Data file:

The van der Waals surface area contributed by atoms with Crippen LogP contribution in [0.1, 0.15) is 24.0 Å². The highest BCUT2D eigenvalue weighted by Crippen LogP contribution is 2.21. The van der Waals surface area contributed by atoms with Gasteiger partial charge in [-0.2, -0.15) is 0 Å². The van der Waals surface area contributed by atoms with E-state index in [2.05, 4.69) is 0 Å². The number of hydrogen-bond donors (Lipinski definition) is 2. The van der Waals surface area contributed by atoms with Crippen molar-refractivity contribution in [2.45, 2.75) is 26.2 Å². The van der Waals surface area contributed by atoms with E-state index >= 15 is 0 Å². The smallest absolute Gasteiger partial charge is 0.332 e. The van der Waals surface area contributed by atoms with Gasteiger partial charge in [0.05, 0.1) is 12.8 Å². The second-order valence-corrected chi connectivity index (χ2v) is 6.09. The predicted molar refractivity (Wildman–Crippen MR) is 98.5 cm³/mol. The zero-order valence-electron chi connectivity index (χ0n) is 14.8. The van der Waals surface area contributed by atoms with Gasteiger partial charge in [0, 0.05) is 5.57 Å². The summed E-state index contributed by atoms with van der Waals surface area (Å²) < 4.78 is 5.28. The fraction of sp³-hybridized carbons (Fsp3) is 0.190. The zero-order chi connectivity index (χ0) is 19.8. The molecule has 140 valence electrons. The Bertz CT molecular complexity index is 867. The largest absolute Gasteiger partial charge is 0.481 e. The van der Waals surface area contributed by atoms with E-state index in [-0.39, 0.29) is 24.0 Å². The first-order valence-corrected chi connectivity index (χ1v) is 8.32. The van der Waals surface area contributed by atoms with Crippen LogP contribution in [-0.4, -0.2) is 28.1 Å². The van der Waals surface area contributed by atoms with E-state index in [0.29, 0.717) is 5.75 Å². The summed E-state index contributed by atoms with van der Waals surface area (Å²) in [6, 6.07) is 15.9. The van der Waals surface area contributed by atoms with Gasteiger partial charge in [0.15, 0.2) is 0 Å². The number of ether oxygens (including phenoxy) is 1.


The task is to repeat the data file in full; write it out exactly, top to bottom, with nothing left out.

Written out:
The van der Waals surface area contributed by atoms with Crippen LogP contribution in [0.1, 0.15) is 24.0 Å². The highest BCUT2D eigenvalue weighted by Crippen LogP contribution is 2.21. The van der Waals surface area contributed by atoms with Gasteiger partial charge in [-0.2, -0.15) is 0 Å². The van der Waals surface area contributed by atoms with E-state index in [2.05, 4.69) is 0 Å². The number of hydrogen-bond donors (Lipinski definition) is 2. The van der Waals surface area contributed by atoms with Crippen molar-refractivity contribution in [2.45, 2.75) is 26.2 Å². The van der Waals surface area contributed by atoms with E-state index >= 15 is 0 Å². The smallest absolute Gasteiger partial charge is 0.332 e. The van der Waals surface area contributed by atoms with Gasteiger partial charge in [0.05, 0.1) is 12.8 Å². The second-order valence-corrected chi connectivity index (χ2v) is 6.09. The predicted molar refractivity (Wildman–Crippen MR) is 98.5 cm³/mol. The zero-order valence-electron chi connectivity index (χ0n) is 14.8. The van der Waals surface area contributed by atoms with Gasteiger partial charge in [0, 0.05) is 5.57 Å². The summed E-state index contributed by atoms with van der Waals surface area (Å²) < 4.78 is 5.28. The fraction of sp³-hybridized carbons (Fsp3) is 0.190. The zero-order chi connectivity index (χ0) is 19.8. The molecule has 140 valence electrons. The Bertz CT molecular complexity index is 867. The largest absolute Gasteiger partial charge is 0.481 e. The van der Waals surface area contributed by atoms with E-state index in [-0.39, 0.29) is 24.0 Å². The first-order valence-corrected chi connectivity index (χ1v) is 8.32. The van der Waals surface area contributed by atoms with Crippen LogP contribution in [-0.4, -0.2) is 28.1 Å². The van der Waals surface area contributed by atoms with E-state index in [0.29, 0.717) is 5.75 Å². The summed E-state index contributed by atoms with van der Waals surface area (Å²) in [6, 6.07) is 15.9. The van der Waals surface area contributed by atoms with Gasteiger partial charge in [0.15, 0.2) is 0 Å². The number of ether oxygens (including phenoxy) is 1.